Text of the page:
We awoke bright and early with optimism in our hearts. The weather network said that our destination for the day, Joshua Tree Park, was 3C with a windchill factor of -6C. But, the sun was shining and the sky was a clear blue and we were certain that the wind would die down by the time we got there. We packed multiple layers of clothing and headed out. The greenhouse effect of the sun shining in the windows of the car was deluding us. As we climbed in elevation, the temperature dropped, but we do not have a thermometer in our car so we were unaware.
We arrived at the first of many destinations in the fabulous park and as soon as we opened the car door, we knew we were going to have to make a decision as the wind was strong and very, very cold. An hour's drive and $30 in park entrance fees swayed our decision. Nathan and Chad were going to freeze so I gave Nathan my hoodie and wore only my fleece lined wind breaker. Andrew gave Chad his fleece vest to put under his hoodie and we were off to the Hidden Valley, where the above photo was taken. It was taken before our eyes and ears and mouths became encrusted with ice. The smiles, however, are frozen.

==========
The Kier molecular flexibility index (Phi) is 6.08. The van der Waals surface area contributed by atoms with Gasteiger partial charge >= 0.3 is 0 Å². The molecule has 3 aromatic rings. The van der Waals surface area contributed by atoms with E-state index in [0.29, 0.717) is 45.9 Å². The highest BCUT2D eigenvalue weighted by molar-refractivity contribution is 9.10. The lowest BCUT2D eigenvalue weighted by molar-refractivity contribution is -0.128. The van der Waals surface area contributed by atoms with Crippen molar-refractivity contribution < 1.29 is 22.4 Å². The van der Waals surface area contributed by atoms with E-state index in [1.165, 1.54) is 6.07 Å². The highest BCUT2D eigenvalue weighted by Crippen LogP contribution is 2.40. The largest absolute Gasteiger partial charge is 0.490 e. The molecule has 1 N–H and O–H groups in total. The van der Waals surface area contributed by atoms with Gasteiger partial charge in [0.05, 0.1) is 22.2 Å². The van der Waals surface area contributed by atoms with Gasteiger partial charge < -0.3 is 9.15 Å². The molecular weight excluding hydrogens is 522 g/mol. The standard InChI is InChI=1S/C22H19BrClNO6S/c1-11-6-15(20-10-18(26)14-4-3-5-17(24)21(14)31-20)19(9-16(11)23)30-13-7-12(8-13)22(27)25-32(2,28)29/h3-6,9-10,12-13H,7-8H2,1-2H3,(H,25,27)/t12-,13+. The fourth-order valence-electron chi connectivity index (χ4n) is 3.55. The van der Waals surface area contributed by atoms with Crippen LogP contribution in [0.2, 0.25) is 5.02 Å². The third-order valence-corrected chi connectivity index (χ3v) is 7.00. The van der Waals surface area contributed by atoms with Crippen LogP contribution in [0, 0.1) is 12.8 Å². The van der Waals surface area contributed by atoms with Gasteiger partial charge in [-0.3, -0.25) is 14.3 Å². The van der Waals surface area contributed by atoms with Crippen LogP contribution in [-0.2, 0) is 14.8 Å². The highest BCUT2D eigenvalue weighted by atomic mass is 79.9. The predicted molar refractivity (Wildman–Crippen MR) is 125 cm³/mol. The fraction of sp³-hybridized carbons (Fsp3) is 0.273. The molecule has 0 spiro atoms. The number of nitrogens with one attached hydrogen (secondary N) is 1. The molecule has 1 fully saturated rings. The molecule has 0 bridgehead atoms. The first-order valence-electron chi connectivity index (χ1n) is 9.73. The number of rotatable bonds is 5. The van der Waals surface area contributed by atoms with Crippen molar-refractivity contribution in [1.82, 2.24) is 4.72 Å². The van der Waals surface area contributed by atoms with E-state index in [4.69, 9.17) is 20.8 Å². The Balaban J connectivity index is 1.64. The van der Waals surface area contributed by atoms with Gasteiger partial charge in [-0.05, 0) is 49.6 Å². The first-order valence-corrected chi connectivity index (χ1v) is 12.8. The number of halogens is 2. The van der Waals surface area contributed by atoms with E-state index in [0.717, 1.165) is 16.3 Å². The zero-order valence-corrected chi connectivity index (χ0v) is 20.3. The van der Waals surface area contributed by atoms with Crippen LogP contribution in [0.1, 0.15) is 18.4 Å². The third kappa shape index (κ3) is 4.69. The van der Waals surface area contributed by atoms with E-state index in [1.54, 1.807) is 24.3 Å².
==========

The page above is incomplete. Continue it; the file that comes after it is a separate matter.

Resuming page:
This little valley among the giant rocks has a very narrow and secret opening where cattle rustlers would drive their stolen cows and hide out from the 'law'. There is a trail around the perimeter but it is really all accessible to the hiker and climber. Look closely at the center of the photo and you will see Ron and Andrew, two of the braver ones of our little group risking their lives for a photo op. The rock they are on resembles a bull from certain angles, watching over the herd in Hidden Valley
This is a barren and rocky land. How these plants live is truly amazing. They have ways of conserving moisture and are themselves, full of succulent juices despite the 120F temperatures of summer. On this cold day, it looked hot, but our blue skin told us otherwise.
Is my sister Carla tidying up, or just showing off her strength? So many of these huge boulders looked like they were precariously balanced, but their massive weight made them immovable.
This formation was called "The Teardrop".
Here we have California's version of Stone Henge. It was disconcerting standing under this huge boulder and looking up, realising we were only a few miles away from the San Andreas Fault and maybe only minutes away from the next big earthquake.
Chad found shelter from the bitterly cold wind, a perfect fit.
Here is Andrew showing off again. He always wanted to be Superman. Don't try this at home, at least not without ropes. Or a parachute.
Our last stop was the Cholla Cactus (pronounced Choy-ya) gardens. Acres and acres of this unusual plant that you do not want to tangle with. The little birds nest in these plants, and I assure you, they are safe.
It was indeed cold, but we all thought it was worth it. In the bubbles and steam of the hot tub that night, the cold was soon forgotten and the recollections of the unusual beauty and fun we had climbing the rocks was what we talked about the most.
A late night movie and a hot drink ended an almost perfect day.